The Taylor-Fillmore ticket won a bitterly fought election over the Democratic ticket led by Michigan senator Lewis Cass. Taylor and Fillmore were an odd match -- the products of very different backgrounds and educations and far apart on the issues of the day. The two men did not meet until after the election and did not hit it off when they did. In a short time, Fillmore found himself excluded from the councils of power, relegated to his role as president of the Senate.On July 4, 1850, after attending celebrations in Washington, D.C., Taylor contracted a virulent stomach ailment that may have been cholera. He died on July 9, and more than 100,000 people lined the funeral route to see the hero laid to rest. He left behind a country sharply divided and a vice president, Millard Fillmore, who supported the Compromise of 1850. In the end, Taylor had limited personal impact on the presidency, and his months in office did little to slow the approach of the great national tragedy of the Civil War.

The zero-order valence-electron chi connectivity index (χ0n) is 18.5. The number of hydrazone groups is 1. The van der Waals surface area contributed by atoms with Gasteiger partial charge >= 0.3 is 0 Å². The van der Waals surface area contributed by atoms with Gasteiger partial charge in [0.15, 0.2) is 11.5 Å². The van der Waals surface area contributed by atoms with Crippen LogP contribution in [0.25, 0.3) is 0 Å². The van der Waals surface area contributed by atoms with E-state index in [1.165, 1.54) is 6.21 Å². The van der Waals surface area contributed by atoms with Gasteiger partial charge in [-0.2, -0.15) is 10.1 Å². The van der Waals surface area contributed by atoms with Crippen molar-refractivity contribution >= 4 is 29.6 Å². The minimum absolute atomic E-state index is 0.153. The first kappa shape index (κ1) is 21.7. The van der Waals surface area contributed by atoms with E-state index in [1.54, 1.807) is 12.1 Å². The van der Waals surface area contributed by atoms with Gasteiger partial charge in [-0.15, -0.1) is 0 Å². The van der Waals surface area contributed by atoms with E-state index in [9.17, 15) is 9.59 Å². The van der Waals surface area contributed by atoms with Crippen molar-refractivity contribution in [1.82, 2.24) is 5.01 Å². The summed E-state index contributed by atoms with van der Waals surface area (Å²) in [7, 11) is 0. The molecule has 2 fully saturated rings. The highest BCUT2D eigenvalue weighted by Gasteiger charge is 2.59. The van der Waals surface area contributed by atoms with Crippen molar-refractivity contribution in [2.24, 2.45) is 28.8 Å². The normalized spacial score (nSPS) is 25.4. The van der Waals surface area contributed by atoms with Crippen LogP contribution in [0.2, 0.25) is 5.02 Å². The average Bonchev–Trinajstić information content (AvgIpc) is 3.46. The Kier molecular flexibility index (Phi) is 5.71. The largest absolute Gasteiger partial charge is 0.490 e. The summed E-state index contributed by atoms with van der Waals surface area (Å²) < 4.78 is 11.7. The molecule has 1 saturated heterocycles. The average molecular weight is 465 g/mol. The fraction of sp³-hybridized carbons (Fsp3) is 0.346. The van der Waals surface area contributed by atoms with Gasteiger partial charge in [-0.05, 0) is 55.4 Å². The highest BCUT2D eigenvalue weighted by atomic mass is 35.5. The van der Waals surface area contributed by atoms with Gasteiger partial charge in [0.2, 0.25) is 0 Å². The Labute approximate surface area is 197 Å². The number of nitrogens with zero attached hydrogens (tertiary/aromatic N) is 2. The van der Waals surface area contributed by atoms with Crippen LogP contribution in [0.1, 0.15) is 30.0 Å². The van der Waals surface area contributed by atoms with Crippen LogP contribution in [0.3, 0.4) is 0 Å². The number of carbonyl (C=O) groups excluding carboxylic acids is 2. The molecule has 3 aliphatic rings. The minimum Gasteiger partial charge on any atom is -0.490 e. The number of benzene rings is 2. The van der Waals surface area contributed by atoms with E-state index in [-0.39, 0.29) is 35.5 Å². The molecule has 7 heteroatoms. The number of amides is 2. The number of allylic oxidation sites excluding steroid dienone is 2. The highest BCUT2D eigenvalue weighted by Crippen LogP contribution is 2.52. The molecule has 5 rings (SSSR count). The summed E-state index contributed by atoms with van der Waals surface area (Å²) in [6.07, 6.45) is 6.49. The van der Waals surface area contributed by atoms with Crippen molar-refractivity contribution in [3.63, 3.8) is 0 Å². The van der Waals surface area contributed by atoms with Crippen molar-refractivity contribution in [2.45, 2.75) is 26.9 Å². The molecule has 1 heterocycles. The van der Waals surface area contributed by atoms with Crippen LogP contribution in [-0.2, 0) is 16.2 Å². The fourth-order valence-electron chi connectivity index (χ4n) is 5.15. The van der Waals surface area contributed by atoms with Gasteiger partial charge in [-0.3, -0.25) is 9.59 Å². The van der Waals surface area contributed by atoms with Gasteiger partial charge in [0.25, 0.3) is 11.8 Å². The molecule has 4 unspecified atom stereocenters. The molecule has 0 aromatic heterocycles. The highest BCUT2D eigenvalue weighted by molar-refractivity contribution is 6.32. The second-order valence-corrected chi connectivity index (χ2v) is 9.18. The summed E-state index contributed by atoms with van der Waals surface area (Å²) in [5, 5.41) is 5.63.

As President, Fillmore strongly supported the compromise of 1850, a patchwork of legislation that would admit California as a new free state; organize New Mexico and Utah, the remainder of the Mexican Cession, as territories on the basis of popular sovereignty; and readjust the disputed boundary between Texas and New Mexico. The compromise also established a fugitive slave law that guaranteed that runaway slaves apprehended anywhere in the United States would be returned to their owners. Allying himself with the Democratic Senator Stephen Douglas and appointing the pro-compromise Whig Daniel Webster as his secretary of state, Fillmore engineered its passage. By forcing these issues, Fillmore believed he had helped to safeguard the Union, but it soon became clear that the compromise, rather than satisfying anyone, gave everyone something to hate. Under the strains of the failed agreement, the Whig Party began to come apart at the seams.